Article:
South China Sea
An aerial photo taken aboard a Taiwanese military plane shows Itu Aba, which the Taiwanese call Taiping, in the South China Sea March 23, 2016. Reuters/Ministry of Foreign Affairs/Handout via Reuters/File Photo

While countries have been carefully watching China’s moves on islands in the South China Sea, a large problem is lurking underneath the region’s waters. Chinese officials have acknowledged the ecological damage being done to coral reefs and mangroves in the contested waters, according to a translation by the South China Morning Post.

“The situation is severe as compared to 1970s, as over 80 percent of coral reefs and 73 percent of mangroves have disappeared,” Wang Xiaoqiang, an official at the Ministry of Environmental Protection, said Sunday.

Wang said coral reefs, mangroves and seagrass have all been degrading in the region for “many years” due to “intensified human activities” as well as the impact of global warming. While Chinese officials listed broad causes, they did not specify which countries or businesses are directly responsible for the damage.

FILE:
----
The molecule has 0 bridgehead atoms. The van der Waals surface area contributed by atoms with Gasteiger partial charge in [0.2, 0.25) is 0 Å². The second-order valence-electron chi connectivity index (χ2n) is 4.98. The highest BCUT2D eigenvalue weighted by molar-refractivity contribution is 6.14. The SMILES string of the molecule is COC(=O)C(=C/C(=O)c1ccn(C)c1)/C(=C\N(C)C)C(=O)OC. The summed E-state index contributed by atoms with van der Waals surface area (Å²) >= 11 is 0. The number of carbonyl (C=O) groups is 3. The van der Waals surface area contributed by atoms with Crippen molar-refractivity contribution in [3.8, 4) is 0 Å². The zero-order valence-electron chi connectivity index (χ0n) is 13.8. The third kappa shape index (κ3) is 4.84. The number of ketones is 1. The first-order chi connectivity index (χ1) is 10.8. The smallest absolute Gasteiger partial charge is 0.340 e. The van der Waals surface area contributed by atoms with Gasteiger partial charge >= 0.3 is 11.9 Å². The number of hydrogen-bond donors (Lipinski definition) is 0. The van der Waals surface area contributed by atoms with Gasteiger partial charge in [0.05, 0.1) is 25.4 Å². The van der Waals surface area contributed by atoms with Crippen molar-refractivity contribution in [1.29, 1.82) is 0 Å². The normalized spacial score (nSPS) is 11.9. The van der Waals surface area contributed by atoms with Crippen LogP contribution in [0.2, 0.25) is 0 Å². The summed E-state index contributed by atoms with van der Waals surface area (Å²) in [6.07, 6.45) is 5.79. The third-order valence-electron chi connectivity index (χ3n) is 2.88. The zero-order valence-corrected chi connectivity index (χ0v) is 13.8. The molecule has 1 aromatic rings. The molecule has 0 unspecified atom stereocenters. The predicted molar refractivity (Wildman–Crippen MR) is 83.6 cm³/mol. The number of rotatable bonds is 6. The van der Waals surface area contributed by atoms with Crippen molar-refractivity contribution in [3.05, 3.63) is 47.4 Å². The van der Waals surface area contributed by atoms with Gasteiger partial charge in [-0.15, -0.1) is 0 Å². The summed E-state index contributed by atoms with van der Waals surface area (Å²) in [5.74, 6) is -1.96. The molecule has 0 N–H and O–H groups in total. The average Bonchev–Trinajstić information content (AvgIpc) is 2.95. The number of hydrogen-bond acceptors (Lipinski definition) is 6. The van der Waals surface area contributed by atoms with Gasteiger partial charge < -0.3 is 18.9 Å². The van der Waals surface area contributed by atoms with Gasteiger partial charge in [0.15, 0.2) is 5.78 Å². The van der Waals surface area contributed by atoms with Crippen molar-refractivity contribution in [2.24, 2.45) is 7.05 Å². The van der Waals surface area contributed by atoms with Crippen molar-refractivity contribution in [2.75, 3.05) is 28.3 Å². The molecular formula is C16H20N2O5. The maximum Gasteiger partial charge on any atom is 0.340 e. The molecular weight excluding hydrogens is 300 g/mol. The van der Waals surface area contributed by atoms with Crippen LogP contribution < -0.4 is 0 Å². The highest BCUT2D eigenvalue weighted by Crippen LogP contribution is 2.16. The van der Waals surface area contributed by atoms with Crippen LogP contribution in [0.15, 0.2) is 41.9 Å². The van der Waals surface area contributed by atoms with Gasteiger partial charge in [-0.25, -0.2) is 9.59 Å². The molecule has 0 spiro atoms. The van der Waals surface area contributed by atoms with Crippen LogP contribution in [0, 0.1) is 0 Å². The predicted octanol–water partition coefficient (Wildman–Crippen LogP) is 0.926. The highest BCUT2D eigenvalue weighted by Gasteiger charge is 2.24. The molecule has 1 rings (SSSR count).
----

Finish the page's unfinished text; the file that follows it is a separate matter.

In an effort to secure its territorial claims, China has continued building structures on islands as well as creating islands in the disputed waters. New satellite imagery has shown China building sports facilities, including tennis courts and running tracks, on the Fiery Cross Reef and Mischief Reef of the Spratly Islands.

The loss of thousands of acres of reefs in the South China Sea is the fastest permanent loss in human history, John McManus, a leading marine biologist, told the Guardian last year after examining satellite images of China’s land reclamation. Illegal fishing has also damaged the waters of the South China Sea, with dredging for giant clams hurting the area’s ecosystem.

China has defended its actions in the South China Sea, saying last year that Beijing was “more concerned than anyone else” over the region’s ecology.

Brunei, China, Malaysia, the Philippines, Taiwan and Vietnam have all laid claim to parts of the South China Sea. That sea is a key regional transit artery, with over $5 trillion worth of trade passing through the resource-rich waters on a yearly basis.